Tech: There's a good working theory about why Apple discontinued the iPhone X, the best phone it's ever made, only a year after announcing it (AAPL)

Everyone who bought an iPhone X in November was probably an Apple superfan.

In a rare move, Apple is discontinuing the iPhone X, the phone that marked the iPhone's tenth anniversary and heralded a change in how Apple names its devices. Here's the leading theory on Apple's unusual move.

  • Apple is no longer selling the iPhone X.
  • That may be because the new iPhone XS has the same starter price, meaning Apple would have to offer the iPhone X at a discount.
  • There's a good working theory that it was experimental phone which cost a lot to produce, and Apple chose not to make the iPhone X available at a discounted price to avoid cannibalizing sales of the XS.
  • The two phones are almost identical in design and features, with the XS being a refinement on last year's phone.

When Apple released the iPhone X last year, it was widely considered to be the best smartphone the company had ever made, marking a major step forward with features like Face ID and a high-end camera to rival the Huawei P20 Pro and Google Pixel 2.

But one year later, Apple is discontinuing the phone that marked the iPhone's tenth anniversary and heralded a change in how it names its devices.

Try searching for the iPhone X on Apple's website, and you're redirected to a landing page showing off the 2018 range of the iPhone XS Max, the iPhone XS, and the iPhone XR. There's no longer anything showing the iPhone X.

It's pretty unusual for Apple to discontinue phones. Its normal route is to dock the price of previous year's models by $100 and to continue selling them, which is what it has done for the iPhone 8 and iPhone 7 this year. The last time it discontinued an iPhone model a year after announcing it was the iPhone 5, released in 2012 and canned in 2013.

So why bother discontinuing the iPhone X, its most significant phone upgrade in years?

Apple hasn't publicly explained itself, though chief executive Tim Cook may explain the firm's thinking in a future earnings call.

One compelling theory is price.

The new iPhone XS is the successor to the iPhone X, and its starting price is the same as what the iPhone X had previously started at: $999.

The iPhone XS barely differs from its predecessor. They are the same size. Both boast a dual-lens 12-megapixel camera, both come with the facial recognition feature Face ID. The overall design is much the same. The XS comes with a better chip under the hood and is more waterproof, but for most people, the differences will feel incremental.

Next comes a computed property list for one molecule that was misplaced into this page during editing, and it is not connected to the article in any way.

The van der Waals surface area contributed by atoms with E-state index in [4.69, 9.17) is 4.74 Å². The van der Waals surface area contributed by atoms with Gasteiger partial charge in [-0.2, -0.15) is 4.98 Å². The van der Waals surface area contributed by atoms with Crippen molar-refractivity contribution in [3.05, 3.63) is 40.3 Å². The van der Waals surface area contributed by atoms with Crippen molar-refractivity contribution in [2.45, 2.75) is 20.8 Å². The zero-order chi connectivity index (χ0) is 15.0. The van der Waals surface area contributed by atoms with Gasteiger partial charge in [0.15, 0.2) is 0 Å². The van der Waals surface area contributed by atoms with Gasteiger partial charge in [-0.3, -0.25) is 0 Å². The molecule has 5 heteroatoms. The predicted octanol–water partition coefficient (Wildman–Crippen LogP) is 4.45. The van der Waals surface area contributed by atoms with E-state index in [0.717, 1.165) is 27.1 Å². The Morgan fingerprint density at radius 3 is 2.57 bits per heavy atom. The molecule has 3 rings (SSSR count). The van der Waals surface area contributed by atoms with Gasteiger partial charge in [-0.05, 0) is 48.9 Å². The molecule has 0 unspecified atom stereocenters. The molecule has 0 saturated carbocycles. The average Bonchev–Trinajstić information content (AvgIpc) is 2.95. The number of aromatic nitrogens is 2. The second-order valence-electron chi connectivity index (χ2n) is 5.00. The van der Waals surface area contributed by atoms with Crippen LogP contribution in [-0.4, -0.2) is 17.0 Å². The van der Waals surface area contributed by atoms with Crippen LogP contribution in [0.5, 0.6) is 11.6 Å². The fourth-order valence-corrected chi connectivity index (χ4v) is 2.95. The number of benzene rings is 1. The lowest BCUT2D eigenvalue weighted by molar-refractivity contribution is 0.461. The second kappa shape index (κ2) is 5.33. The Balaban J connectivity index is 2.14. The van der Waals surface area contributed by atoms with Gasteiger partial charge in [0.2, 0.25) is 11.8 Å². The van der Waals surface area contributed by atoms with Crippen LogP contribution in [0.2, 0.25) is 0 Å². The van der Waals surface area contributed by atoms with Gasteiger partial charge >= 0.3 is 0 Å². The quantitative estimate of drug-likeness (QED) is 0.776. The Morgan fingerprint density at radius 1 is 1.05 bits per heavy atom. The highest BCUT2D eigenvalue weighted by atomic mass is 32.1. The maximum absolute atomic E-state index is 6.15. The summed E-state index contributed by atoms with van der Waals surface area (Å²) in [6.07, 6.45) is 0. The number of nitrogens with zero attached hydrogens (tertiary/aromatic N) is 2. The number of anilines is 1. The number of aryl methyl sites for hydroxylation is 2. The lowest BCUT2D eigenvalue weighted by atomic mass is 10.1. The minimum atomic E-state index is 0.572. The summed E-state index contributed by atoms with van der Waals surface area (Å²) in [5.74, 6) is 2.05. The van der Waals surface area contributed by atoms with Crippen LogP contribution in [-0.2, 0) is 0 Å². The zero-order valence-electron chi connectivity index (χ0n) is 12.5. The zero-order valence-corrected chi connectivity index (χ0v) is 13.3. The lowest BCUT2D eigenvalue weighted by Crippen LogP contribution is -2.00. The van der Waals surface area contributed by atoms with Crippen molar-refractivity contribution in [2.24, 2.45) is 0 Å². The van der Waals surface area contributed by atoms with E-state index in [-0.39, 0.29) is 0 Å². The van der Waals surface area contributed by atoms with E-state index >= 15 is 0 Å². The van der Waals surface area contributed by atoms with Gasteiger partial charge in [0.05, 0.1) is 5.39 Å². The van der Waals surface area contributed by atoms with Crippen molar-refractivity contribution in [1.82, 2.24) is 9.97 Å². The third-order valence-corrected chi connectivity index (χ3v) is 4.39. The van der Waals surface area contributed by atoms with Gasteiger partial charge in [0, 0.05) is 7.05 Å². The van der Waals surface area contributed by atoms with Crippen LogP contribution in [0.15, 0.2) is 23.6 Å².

Here's the theory: If Apple followed its usual protocol and offered the $999 iPhone XS, as well as a phone that was almost exactly the same but $100 cheaper, it would likely confuse customers and cannibalize sales.

We know that the advanced custom OLED screen on the iPhone X was extremely expensive. According to reliable Apple analyst Ming-Chi Kuo, Apple paid between $120 and $130 per screen unit, which was about twice as much as it normally pays for screens.

We also know that maintaining high margins — which Apple is increasingly trying to achieve with high prices — is important as fewer people now upgrade their phones on a regular basis.

Both of these factors might explain Apple's thinking. It makes little sense to jeopardize those high margins only a year after getting OLED screens onto the iPhone for the first time. Why pay $999 for the amazing screen on the iPhone XS or iPhone XS Max when you could effectively buy the same phone for $100 less?

Kuo, the reliable analyst, predicted this would happen back in January. "iPhone X would hurt product brand value & lineup of 2H18 new models if it continues to sell at a lower price after 2H18 new models launch," he wrote in a research note.

For any iPhone X owners worried about whether the discontinuation will dent the resale value of their phones, Forrester analyst Thomas Husson has some reassuring words.

"Apple brand aficionados, who want to own the latest device and own the X, will be ready to pay anyway to get the XS or XS Max," he told Business Insider via email. "[For] the majority of the others, who do not renew their smartphone every year or so, the X is still largely good enough for their needs. I don't think [discontinuation] will impact its resale value."

Source: Pluse ng

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